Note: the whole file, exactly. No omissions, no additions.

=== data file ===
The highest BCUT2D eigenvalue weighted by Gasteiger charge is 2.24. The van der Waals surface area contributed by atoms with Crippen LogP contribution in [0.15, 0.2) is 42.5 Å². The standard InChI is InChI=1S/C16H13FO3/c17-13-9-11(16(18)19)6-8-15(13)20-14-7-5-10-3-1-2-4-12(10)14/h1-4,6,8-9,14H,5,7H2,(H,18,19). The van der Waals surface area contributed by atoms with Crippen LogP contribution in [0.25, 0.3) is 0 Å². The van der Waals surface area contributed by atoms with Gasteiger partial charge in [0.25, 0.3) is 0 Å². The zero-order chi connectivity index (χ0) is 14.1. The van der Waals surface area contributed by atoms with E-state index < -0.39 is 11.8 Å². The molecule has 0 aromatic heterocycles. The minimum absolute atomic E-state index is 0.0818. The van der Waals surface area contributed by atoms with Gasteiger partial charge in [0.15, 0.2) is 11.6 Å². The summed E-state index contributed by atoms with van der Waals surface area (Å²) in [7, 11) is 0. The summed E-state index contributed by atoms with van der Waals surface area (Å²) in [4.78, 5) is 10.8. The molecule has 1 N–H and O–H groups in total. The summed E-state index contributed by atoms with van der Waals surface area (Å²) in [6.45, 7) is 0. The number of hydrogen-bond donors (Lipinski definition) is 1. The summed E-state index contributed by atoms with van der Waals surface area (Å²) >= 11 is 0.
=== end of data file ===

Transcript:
The highest BCUT2D eigenvalue weighted by Gasteiger charge is 2.24. The van der Waals surface area contributed by atoms with Crippen LogP contribution in [0.15, 0.2) is 42.5 Å². The standard InChI is InChI=1S/C16H13FO3/c17-13-9-11(16(18)19)6-8-15(13)20-14-7-5-10-3-1-2-4-12(10)14/h1-4,6,8-9,14H,5,7H2,(H,18,19). The van der Waals surface area contributed by atoms with Crippen LogP contribution in [0.25, 0.3) is 0 Å². The van der Waals surface area contributed by atoms with Gasteiger partial charge in [0.25, 0.3) is 0 Å². The zero-order chi connectivity index (χ0) is 14.1. The van der Waals surface area contributed by atoms with E-state index < -0.39 is 11.8 Å². The molecule has 0 aromatic heterocycles. The minimum absolute atomic E-state index is 0.0818. The van der Waals surface area contributed by atoms with Gasteiger partial charge in [0.15, 0.2) is 11.6 Å². The summed E-state index contributed by atoms with van der Waals surface area (Å²) in [7, 11) is 0. The summed E-state index contributed by atoms with van der Waals surface area (Å²) in [4.78, 5) is 10.8. The molecule has 1 N–H and O–H groups in total. The summed E-state index contributed by atoms with van der Waals surface area (Å²) in [6.45, 7) is 0. The number of hydrogen-bond donors (Lipinski definition) is 1. The summed E-state index contributed by atoms with van der Waals surface area (Å²) >= 11 is 0.